What's Next? Gay Marriage, Of Course.

What Women Really Think
Dec. 20 2010 10:52 AM

What's Next? Gay Marriage, Of Course.

Dahlia , I agree with you that the thing that killed DADT at the end of the day is that more and more Americans are coming around to believing anti-gay bigotry is wrong.  Which is why I found this article asking questioning if equal marriage will work out like the repeal of DADT by David A. Fahrenthold in the Washington Post to be overwrought.  The opposition to gay marriage rights and to gays serving in the military comes from the same place, which is bigotry and fear. And just as the realization that gay people are serving already warmed the public up to accepting them serving openly, education demonstrating that gay people are already forming lifelong partnerships will warm the public up to equal marriage rights.

For what it's worth, this article also demonstrates the dangers of calling up people who lead organizations formally designated as hate groups by the Southern Poverty Law Center. Fahrenthold quotes Peter Sprigg of the hate group the Family Research Council for his opinion on why the same Americans who accept gay service members won't make the leap into accepting equal marriage rights.

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"Allowing a homosexual to serve in the military does not change the definition of what a soldier is, or what the military is," Sprigg said. But, he said, allowing gays to marry would "change the definition of what marriage is. To legalize same-sex marriage is to officially affirm and celebrate homosexual relationships. And that's a step that I don't think the American public is ready to make."

That's the tune that Sprigg is singing when he's in mainstream publications like the Washington Post , that this is about preserving some immutable definition of marriage instead of overt bigotry.  But when Sprigg is on right wing talk radio , this notion that opposition to gays entering institutions like marriage is offensive because of the integrity of the institution falls away, and is replaced by a more honest argument, which is that Sprigg fears that gays being able to join institutions will weaken bigotry against them.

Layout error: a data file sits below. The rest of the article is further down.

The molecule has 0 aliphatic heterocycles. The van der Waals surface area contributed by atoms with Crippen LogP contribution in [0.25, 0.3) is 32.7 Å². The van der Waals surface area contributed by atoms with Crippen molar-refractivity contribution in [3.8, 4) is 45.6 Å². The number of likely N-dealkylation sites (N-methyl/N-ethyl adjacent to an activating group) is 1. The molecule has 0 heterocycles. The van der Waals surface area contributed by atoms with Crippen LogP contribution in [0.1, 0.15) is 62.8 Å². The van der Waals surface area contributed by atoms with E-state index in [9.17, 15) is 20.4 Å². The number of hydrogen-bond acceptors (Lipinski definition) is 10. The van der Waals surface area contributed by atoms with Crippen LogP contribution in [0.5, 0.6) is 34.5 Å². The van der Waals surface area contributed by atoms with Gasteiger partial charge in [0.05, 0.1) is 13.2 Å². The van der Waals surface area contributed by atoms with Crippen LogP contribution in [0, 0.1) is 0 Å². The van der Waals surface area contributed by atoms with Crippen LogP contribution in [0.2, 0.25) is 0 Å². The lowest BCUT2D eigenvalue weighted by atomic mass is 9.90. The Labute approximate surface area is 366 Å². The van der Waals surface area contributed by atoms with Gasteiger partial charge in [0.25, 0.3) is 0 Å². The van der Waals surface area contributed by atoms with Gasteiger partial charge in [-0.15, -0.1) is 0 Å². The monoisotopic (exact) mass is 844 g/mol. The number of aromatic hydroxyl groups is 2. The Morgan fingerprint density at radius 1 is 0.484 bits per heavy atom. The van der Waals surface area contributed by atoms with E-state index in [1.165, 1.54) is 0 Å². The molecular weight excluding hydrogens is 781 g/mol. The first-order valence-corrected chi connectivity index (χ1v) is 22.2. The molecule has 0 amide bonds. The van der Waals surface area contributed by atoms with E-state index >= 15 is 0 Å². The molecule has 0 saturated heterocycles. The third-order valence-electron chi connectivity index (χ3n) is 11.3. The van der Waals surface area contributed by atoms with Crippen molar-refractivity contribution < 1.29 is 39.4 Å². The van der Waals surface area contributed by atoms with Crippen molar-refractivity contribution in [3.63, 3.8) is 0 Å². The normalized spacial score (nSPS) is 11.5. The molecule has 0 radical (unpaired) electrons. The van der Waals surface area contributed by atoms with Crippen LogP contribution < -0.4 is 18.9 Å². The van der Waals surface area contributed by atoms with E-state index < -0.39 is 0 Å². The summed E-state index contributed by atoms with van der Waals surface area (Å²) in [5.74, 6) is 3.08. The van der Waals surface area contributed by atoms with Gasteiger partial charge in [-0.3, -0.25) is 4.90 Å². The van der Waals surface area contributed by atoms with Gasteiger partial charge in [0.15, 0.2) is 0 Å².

Sprigg : That's right. They've already succeeded in taking over, ideologically taking over, the liberal institutions of society-the academia, the news media, and the entertainment media. They want to take over the conservative institutions of society like the military so that there will be no opposition to them at all.

On the same program, Sprigg compares homosexuality to pedophilia. The opposition to DADT repeal and the opposition to equal marriage rights spring from the same place, a concern that giving gay people access to the same rights and opportunities as straight people will mean that straight people get used to gay people, and therefore hate them less.  Not that I think Sprigg is entirely dishonest about his fear that equal access to marriage will somehow remake traditional marriage. Social conservatives like him still fight against the egalitarian model of marriage that feminists propose, and it's possible that seeing gay couples marry will reinforce the notion that there doesn't have to be dominant/submissive roles assigned by gender in marriage.  But the legal rights that feminists have attained for wives over centuries-the right to divorce, to keep your own name, to own property in your own name-have probably done more to dismantle traditional marriage than anything gay people getting married could do.

Amanda Marcotte is a Brooklyn-based writer and DoubleX contributor. She also writes regularly for the Daily Beast, AlterNet, and USA Today. Follow her on Twitter.

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